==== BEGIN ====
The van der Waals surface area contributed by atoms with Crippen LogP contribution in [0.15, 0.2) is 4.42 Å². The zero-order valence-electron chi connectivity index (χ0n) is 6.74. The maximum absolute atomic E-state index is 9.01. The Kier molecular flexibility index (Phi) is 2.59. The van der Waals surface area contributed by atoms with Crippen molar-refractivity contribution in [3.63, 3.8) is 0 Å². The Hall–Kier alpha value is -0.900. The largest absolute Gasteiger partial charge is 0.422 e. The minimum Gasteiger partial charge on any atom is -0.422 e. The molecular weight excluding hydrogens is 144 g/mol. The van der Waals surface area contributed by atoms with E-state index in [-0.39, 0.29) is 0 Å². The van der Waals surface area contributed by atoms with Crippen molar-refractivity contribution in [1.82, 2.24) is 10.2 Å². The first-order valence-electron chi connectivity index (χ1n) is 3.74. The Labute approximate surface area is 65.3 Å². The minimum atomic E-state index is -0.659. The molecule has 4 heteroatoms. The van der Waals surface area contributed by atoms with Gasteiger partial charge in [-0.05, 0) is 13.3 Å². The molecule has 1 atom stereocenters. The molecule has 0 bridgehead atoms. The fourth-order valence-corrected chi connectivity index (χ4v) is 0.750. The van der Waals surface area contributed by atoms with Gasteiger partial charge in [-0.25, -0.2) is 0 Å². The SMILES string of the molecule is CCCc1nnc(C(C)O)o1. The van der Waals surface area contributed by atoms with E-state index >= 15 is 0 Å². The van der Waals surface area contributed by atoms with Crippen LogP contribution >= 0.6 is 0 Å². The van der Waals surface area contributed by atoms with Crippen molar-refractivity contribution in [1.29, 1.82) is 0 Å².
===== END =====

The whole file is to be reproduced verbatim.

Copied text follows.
The van der Waals surface area contributed by atoms with Crippen LogP contribution in [0.15, 0.2) is 4.42 Å². The zero-order valence-electron chi connectivity index (χ0n) is 6.74. The maximum absolute atomic E-state index is 9.01. The Kier molecular flexibility index (Phi) is 2.59. The van der Waals surface area contributed by atoms with Crippen molar-refractivity contribution in [3.63, 3.8) is 0 Å². The Hall–Kier alpha value is -0.900. The largest absolute Gasteiger partial charge is 0.422 e. The minimum Gasteiger partial charge on any atom is -0.422 e. The molecular weight excluding hydrogens is 144 g/mol. The van der Waals surface area contributed by atoms with E-state index in [-0.39, 0.29) is 0 Å². The van der Waals surface area contributed by atoms with Crippen molar-refractivity contribution in [1.82, 2.24) is 10.2 Å². The first-order valence-electron chi connectivity index (χ1n) is 3.74. The Labute approximate surface area is 65.3 Å². The minimum atomic E-state index is -0.659. The molecule has 4 heteroatoms. The van der Waals surface area contributed by atoms with Gasteiger partial charge in [-0.05, 0) is 13.3 Å². The molecule has 1 atom stereocenters. The molecule has 0 bridgehead atoms. The fourth-order valence-corrected chi connectivity index (χ4v) is 0.750. The van der Waals surface area contributed by atoms with Gasteiger partial charge in [-0.25, -0.2) is 0 Å². The SMILES string of the molecule is CCCc1nnc(C(C)O)o1. The van der Waals surface area contributed by atoms with E-state index >= 15 is 0 Å². The van der Waals surface area contributed by atoms with Crippen LogP contribution >= 0.6 is 0 Å². The van der Waals surface area contributed by atoms with Crippen molar-refractivity contribution in [1.29, 1.82) is 0 Å².